NASHVILLE -- Tennessee lawmakers can expect fights over Republican Gov. Bill Haslam's Medicaid expansion proposal as well as state education standards, abortion and possibly a gas tax hike during their annual session that starts this week.
The new session begins at noon Tuesday, when the 99 House representatives and 33 senators serving in the 109th General Assembly will officially convene.
But with the exception of a planned "Women's March" on Tuesday by opponents of proposed new state abortion restrictions, don't go expecting a lot of legislative activity this week. Or even the rest of this month.
The real action will begin Feb. 2 with a special session in which Haslam will seek approval for his "market-driven" approach to Medicaid expansion.
It would affect some 200,000 adult Tennesseans and already has some Republicans in the GOP-dominated Legislature rebelling.
This week's gathering is devoted to organization. Newly elected members will take their oaths of office, elect the House and Senate speakers, attend lobby group receptions, undergo mandatory ethics training and possibly get their committee assignments by week's end.
And then on Saturday they'll depart for a two-week break. While they're gone, legal staff will begin processing the hundreds of bills members are expected to introduce, and offices will be set up for 16 freshman House representatives and five freshman senators elected in November.
Insure Tennessee on the table
Haslam calls his Insure Tennessee proposal, a two-year pilot project, his "market-driven" take on Medicaid expansion.
It would use federal Medicaid funds to extend health care coverage to lower-income singles or families earning less than 138 percent of the federal poverty level -- $16,105 for an individual and $32,913 for a family of four.
"It's obviously a controversial topic when you start talking about Medicaid," Haslam acknowledged to reporters last year. "There are people who have philosophical questions and financial questions."
But, Haslam added, "I honestly think this is the right approach for the state of Tennessee that won't cost Tennessee taxpayers any money, puts us on the right path toward having the right kind of health care system and provides health care coverage to people who need it."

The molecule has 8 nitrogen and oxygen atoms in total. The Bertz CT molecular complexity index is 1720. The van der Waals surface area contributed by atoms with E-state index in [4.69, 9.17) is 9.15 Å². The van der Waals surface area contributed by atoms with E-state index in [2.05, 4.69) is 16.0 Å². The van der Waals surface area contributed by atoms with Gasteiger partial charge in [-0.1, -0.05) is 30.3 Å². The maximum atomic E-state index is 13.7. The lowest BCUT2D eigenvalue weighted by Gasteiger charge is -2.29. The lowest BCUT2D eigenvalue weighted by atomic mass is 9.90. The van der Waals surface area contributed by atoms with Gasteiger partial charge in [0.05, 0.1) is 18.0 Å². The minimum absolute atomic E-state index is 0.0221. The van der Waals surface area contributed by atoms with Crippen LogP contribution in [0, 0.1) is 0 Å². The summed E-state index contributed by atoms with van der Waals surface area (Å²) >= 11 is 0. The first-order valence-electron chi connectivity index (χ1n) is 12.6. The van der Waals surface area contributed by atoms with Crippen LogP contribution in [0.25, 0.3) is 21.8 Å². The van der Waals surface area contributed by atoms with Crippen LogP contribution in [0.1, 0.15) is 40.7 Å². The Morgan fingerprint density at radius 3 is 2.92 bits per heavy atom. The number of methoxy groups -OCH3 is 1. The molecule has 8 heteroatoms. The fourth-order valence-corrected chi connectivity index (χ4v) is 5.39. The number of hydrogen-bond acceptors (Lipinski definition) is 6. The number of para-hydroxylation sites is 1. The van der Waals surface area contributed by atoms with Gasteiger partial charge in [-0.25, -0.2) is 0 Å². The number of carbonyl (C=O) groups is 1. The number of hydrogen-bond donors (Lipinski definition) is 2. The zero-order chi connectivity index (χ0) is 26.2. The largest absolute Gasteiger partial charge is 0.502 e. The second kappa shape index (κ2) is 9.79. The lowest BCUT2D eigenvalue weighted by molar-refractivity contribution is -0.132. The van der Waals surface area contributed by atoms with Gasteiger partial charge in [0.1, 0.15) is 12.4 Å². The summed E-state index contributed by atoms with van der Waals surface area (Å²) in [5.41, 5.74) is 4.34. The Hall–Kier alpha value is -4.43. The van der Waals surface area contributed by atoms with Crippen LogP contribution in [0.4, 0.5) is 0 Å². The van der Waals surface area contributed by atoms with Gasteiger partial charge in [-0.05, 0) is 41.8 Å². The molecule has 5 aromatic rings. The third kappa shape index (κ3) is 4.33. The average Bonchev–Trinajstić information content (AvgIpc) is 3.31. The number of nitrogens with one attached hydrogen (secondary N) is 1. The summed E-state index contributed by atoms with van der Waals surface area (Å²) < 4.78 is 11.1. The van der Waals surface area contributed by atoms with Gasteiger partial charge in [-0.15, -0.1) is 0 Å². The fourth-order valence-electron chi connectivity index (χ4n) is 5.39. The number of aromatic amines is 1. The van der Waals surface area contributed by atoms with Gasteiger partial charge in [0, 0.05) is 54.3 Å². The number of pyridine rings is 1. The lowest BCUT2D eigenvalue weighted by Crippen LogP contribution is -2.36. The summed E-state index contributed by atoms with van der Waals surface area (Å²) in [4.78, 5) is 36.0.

The program would be 100 percent federally funded until the end of 2016 under the Affordable Care Act. Federal support would ebb over the next three years to 90 percent by 2020, with the state kicking in 10 percent.
Tennessee hospitals have pledged to pay that share by raising the amount of a voluntary assessment fee that already provides money for TennCare, the state's version of Medicaid.
Current state Senate Speaker Ron Ramsey and House Speaker Beth Harwell say the proposal looks good on the surface. It includes a voucher program allowing workers to buy into employers' health coverage. Others would go into a redesigned TennCare program with incentives for healthy behavior and modest premiums and co-pays.
Still, the governor acknowledges he will need minority Democrats' help in passing it.
Senate Speaker Pro Tem Bo Watson, R-Hixson, told Times Free Press editors and reporters last week that he remains undecided.
"The challenge is what does this look like in 20, 25 years?" said Watson, asking, among other things, whether the plan does enough to discourage abuse of services.
Rep. JoAnne Favors, D-Chattanooga, said she hopes to support it but added she's "anxious to see the specifics."
Feuding GOP 'supermajority'
Though the Medicaid proposal may be in the center ring, there'll be plenty of other acts.